The Medieval Archer

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Press:Boydell & Brewer Inc Boydell Press (January 7, 2014)
Publication Date:2011-8
ISBN:9780851156750
Author Name:Bradbury, Jim
Pages:206
Language:English

Content

This book traces the history of the archer in the medieval period, from the Norman Conquest to the Wars of the Roses. 
From a close study of early evidence, Mr Bradbury shows that the archer's role before the time of Edward I was an important but rarely documented one, and that his new prominence in the fourteenth century was the result of changes in development of military tactics rather than the introduction of the famous `longbow'.
A second thread of the book examines the archer's role in society, with particular reference to that most famous of all archers, Robin Hood.
The final chapters look at the archer in the early fifteenth century and then chronicle the rise of the handgun as the major infantry weapon at the bow's expense.

From the Back Cover

This history of the archer in the middle ages, from the Norman Conquest to the Wars of the Roses, opens with a definition of the differing kinds of bows in use, and challenges the usual assumption that the 'longbow' was a new and devastating weapon adopted by English armies from the late thirteenth century onwards.

About the Author

JIM BRADBURY writes and lectures on battles and warfare in England and France in the middle ages.

Tags

History,Military,Weapons & Warfare,Conventional,Europe,Great Britain,England



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Comment

 
 

Comment List (Total:4)

  •     O.K., nevertheless the book is almost about English and some of French archery only, which does not represent "the medieval archery" too much.
  •     Jim Bradbury's The Medieval Archer indeed lives up to its reputation as the go-to book for archery, remaining historiographically relevant even after all these years since its publishing. His take on both the archer military and social roles are more than welcome on an academy that's still dominated by horsemanship prowess.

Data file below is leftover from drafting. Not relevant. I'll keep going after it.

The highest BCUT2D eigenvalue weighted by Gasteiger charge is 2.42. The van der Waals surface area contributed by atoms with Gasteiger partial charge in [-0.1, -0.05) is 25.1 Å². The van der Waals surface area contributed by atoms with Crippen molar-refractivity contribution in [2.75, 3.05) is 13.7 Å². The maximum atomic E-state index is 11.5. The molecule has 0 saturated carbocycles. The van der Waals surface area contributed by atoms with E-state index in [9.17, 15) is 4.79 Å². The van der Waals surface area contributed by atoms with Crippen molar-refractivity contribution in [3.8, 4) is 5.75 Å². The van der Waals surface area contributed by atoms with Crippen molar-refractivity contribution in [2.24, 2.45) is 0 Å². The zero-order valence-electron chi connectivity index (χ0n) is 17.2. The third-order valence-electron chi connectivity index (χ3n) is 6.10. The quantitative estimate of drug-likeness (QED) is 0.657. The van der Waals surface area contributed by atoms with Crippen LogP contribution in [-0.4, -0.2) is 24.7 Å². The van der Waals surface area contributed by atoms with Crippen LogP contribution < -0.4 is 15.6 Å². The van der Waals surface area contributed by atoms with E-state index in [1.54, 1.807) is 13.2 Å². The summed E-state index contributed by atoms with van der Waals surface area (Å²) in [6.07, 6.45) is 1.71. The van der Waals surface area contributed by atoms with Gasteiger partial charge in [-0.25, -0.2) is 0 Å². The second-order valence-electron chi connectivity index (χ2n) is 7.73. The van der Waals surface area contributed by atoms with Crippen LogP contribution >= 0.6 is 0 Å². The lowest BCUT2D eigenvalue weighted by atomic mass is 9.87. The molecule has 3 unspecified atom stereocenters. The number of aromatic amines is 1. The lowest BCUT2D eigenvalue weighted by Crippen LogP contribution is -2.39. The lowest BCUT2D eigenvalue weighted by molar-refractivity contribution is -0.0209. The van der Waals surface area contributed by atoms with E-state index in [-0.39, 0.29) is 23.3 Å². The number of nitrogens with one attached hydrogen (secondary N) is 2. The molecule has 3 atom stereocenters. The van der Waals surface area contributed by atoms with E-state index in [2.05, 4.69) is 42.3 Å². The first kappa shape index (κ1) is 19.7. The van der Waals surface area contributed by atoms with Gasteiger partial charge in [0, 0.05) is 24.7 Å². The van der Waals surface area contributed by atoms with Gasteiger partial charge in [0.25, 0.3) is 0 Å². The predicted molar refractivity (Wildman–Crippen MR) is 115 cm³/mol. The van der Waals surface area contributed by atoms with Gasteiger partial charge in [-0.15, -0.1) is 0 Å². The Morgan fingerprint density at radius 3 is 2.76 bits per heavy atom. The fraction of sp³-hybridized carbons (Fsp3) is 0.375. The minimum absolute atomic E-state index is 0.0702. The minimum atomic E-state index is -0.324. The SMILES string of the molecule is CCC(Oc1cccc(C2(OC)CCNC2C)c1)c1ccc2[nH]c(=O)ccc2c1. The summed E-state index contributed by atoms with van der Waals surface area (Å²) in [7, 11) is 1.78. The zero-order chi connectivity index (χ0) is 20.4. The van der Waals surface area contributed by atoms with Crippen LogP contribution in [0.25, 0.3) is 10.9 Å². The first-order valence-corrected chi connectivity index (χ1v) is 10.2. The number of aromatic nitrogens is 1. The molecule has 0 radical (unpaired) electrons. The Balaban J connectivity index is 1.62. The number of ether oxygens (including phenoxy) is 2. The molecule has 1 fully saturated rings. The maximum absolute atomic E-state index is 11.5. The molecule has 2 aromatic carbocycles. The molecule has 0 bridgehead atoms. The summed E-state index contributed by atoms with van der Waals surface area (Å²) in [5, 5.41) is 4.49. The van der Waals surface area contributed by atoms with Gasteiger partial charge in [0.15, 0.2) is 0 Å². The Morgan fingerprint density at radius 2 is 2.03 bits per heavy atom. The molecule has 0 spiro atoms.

•     This book could be more properly titled the English Longbowman. Secondarily it treats crossbows. There aren't many historical sources to draw from, so not much is known about them. Most of what is known comes from the Hundred Years War, if you've read about that you won't learn much more from this book. This book is a good place to start if you are unfamiliar with the subject, otherwise you won't learn a whole lot because of the scarcity of source material. It is pretty good as a debunking book because unlike a lot of historians of medieval warfare, the author declines to perpetuate unsupported theories, such as Edward I having anything to do with the invention or adoption of the longbow. While I was disappointed at the amount of new info I picked up from the book, I did learn enough and it was enjoyable to read so overall I'm glad to have read it.
  •     The Medieval Archer traces the use of archery in English wars, from the Battle of Hastings, in 1066, to the Wars of the Roses which ended with the death of Richard III, the last Plantagenet king, in 1485.The book has interesting details about a few English battles before the Norman Conquest and interesting details about crossbows, as well as the shortbows used on the Continent, but it really is about the English longbow, during the time it flourished.The English longbow was very lethal, very fast shooting and cheap to make, but required great skill to use. It allowed small English armies to dominate larger French armies for a long time. The wonder was that English bowmen did not use such a potent weapon to sweep away their own kings and princes, or that slow-firing, less accurate gunpowder weapons were able to displace it so quickly.Read this book and learn why.

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